The medical device industry, a big player in the Minnesota economy, is bracing for the financial fallout from tariffs on goods imported from Mexico, which are set to begin Monday.

The U.S. imports more medical devices and device components from Mexico than any other country, and barring a diplomatic breakthrough, the cost of those devices could increase by tens of millions of dollars a month.

The 5% tariffs that go into effect Monday are set to escalate to 25% by October unless the Trump administration is satisfied that Mexico has “alleviated” the flow of illegal immigration into the U.S.

Companies affected by the tariffs include Medtronic, which is run from operational headquarters in Fridley. It has more than 750,000 square feet of manufacturing space in Mexico, roughly 8% of the $30 billion company’s global manufacturing footprint. Boston Scientific, which has major operations in Minnesota, doesn’t directly manufacture devices in Mexico, but the company will have to manage the expenses related to imported components.

While all goods brought in from Mexico could be affected by tariffs, medical technology stands to be particularly affected because of the outsize nature of its trade involving Mexico.

As much as 90% of the medical devices made in Mexico end up in the United States, said Shaye Mandle, chief executive of Minnesota’s health care technology trade group, the Medical Alley Association.

Conversely, the United States imports more medical devices from Mexico than from any other country, including China. Of the $51.7 billion worth of medical devices brought into the U.S. last year, more than $8.5 billion came from Mexico, according to research firm Fitch Solutions. (China is the No. 4 med-tech importer to the U.S., behind Mexico, Ireland and Germany.)

Using last year’s figures, a 5% tariff on medical devices would create about $35 million in additional monthly expenses that would have to be borne by someone. At 25%, that total climbs to $177 million per month.

When possible, manufactures are likely to try to shift the cost of the tariffs to insurers and consumers, which would make health care more expensive, Mandle said. If insurers and device buyers won’t accept the price increases, manufacturers may have to absorb the cost, likely forcing cuts in expenses they can control, like research and personnel.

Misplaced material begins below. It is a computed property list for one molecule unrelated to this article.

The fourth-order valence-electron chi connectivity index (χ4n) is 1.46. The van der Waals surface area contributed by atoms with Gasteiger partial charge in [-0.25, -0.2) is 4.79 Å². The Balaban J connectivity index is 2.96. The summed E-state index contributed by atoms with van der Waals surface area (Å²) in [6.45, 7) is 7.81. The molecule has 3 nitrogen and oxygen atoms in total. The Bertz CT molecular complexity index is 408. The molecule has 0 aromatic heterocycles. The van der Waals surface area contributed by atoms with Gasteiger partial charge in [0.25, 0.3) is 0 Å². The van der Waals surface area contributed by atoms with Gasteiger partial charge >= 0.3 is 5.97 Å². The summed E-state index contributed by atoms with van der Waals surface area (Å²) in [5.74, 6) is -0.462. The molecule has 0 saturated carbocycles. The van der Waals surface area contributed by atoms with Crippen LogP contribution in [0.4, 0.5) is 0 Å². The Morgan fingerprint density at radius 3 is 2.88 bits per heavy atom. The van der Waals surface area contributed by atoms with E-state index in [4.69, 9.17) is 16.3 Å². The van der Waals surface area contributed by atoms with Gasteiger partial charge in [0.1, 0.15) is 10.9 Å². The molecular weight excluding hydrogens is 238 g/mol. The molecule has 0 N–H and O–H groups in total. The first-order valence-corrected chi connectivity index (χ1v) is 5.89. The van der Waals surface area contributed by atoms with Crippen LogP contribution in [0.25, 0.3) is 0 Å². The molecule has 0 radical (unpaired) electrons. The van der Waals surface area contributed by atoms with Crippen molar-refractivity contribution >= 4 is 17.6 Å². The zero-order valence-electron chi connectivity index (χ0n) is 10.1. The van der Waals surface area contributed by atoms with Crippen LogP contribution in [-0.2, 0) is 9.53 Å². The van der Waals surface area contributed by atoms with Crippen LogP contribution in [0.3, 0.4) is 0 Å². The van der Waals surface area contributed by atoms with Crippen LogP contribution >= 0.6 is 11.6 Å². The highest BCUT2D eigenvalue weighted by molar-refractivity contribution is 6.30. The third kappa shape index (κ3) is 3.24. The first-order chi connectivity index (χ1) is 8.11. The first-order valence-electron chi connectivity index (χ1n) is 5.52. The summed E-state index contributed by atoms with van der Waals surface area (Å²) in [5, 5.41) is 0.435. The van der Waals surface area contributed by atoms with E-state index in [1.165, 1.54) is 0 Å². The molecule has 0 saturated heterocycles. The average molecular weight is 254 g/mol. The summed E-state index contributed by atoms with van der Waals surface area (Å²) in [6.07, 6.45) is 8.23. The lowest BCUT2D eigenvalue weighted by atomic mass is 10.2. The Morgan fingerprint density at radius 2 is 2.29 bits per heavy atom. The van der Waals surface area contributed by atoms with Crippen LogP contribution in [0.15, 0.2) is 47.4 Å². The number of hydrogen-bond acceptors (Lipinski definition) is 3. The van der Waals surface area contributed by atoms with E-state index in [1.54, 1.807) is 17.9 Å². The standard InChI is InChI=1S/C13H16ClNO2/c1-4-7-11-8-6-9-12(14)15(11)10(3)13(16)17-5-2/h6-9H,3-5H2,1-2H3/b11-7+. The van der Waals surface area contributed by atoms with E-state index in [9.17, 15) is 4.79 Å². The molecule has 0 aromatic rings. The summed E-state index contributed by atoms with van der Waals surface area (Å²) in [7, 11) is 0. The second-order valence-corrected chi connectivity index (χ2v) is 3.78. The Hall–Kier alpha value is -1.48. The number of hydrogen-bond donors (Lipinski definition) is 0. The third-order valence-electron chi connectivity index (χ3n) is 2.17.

“While the president has made a public proposal for tariffs, we will need to monitor precisely which products are affected and how it’s actually applied, and only then will we be able to quantify impact to Medtronic,” company spokesman Jeffrey Trauring said in an e-mail. “Mexico is an instrumental partner in our supply chain, and the imposition of tariffs on trade with Mexico should be avoided, if possible.”

Despite the White House’s encouragement to companies to avoid the higher trade taxes by moving production to the United States, Mandle said medical device production locations are highly regulated and cannot be moved quickly or easily.

“There is zero chance that the medical device industry is going to move anything from Mexico back into the U.S. in the short term,” Mandle said. “But over the long term, you will definitely start to see the evaluation of the supply chain change if companies believe this is going to continue to change the economics and dynamics of the relationship that the United States has with Mexico.”

Like many industries, medical-technology makers began to invest heavily in Mexico in the 1990s following passage of the North American Free Trade Agreement (NAFTA), which loosened border controls to promote trade and also created financial incentives to foster trade and investments across the entire continent.

Trump has been an outspoken opponent of the trade effects of NAFTA and has pressed for a renegotiated pact that now awaits ratification. But the Mexican tariffs slated to start Monday are framed politically as an effort to stem the tide of immigrants through Mexico to the U.S.

Several news outlets reported Wednesday that U.S. and Mexican diplomats were meeting at the White House to try to avert the economic consequences of Trump’s threatened tariffs. Senate Republicans have voiced opposition to them.

No one is sure what will happen. Meanwhile, medical device makers join farmers, automakers and other businesses waiting to see how the numbers will add up. The additional expenses might be absorbed by health care consumers, or it might force cost-cutting in areas like jobs and research if the companies bear the brunt of the expenses.

Mandle noted that businesses have welcomed some changes under the Trump administration, such as the recent corporate tax cuts, but the tariff talks send jolts of uncertainty through businesses that work against the goals of tax cuts.

“So if the end goal is to have more money to invest in more R & D and more job growth, then introducing another element of unpredictability certainly runs counterproductive to what the ultimate goal was with corporate tax cuts,” he said.